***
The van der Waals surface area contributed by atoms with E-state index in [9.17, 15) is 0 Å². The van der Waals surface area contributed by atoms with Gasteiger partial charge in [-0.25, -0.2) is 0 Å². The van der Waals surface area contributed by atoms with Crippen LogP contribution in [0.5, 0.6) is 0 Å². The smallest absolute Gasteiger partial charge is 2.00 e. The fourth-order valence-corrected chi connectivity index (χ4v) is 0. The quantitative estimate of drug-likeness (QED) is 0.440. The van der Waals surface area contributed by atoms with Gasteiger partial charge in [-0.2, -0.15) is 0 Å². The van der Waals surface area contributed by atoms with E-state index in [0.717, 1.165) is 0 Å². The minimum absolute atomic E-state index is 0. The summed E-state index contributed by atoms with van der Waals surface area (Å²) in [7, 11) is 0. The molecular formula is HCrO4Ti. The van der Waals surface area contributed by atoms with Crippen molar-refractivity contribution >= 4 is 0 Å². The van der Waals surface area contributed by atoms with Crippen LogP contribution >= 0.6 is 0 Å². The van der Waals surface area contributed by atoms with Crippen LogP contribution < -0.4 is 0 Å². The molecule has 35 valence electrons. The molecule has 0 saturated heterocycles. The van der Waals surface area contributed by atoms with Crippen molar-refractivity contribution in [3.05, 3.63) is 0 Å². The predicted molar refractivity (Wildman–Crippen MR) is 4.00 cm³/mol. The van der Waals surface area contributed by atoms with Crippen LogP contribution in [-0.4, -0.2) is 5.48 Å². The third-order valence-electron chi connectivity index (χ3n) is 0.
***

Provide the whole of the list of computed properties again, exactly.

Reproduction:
The van der Waals surface area contributed by atoms with E-state index in [9.17, 15) is 0 Å². The van der Waals surface area contributed by atoms with Gasteiger partial charge in [-0.25, -0.2) is 0 Å². The van der Waals surface area contributed by atoms with Crippen LogP contribution in [0.5, 0.6) is 0 Å². The smallest absolute Gasteiger partial charge is 2.00 e. The fourth-order valence-corrected chi connectivity index (χ4v) is 0. The quantitative estimate of drug-likeness (QED) is 0.440. The van der Waals surface area contributed by atoms with Gasteiger partial charge in [-0.2, -0.15) is 0 Å². The van der Waals surface area contributed by atoms with E-state index in [0.717, 1.165) is 0 Å². The minimum absolute atomic E-state index is 0. The summed E-state index contributed by atoms with van der Waals surface area (Å²) in [7, 11) is 0. The molecular formula is HCrO4Ti. The van der Waals surface area contributed by atoms with Crippen molar-refractivity contribution >= 4 is 0 Å². The van der Waals surface area contributed by atoms with Crippen LogP contribution >= 0.6 is 0 Å². The van der Waals surface area contributed by atoms with Crippen LogP contribution < -0.4 is 0 Å². The molecule has 35 valence electrons. The molecule has 0 saturated heterocycles. The van der Waals surface area contributed by atoms with Crippen molar-refractivity contribution in [3.05, 3.63) is 0 Å². The predicted molar refractivity (Wildman–Crippen MR) is 4.00 cm³/mol. The van der Waals surface area contributed by atoms with Crippen LogP contribution in [-0.4, -0.2) is 5.48 Å². The third-order valence-electron chi connectivity index (χ3n) is 0.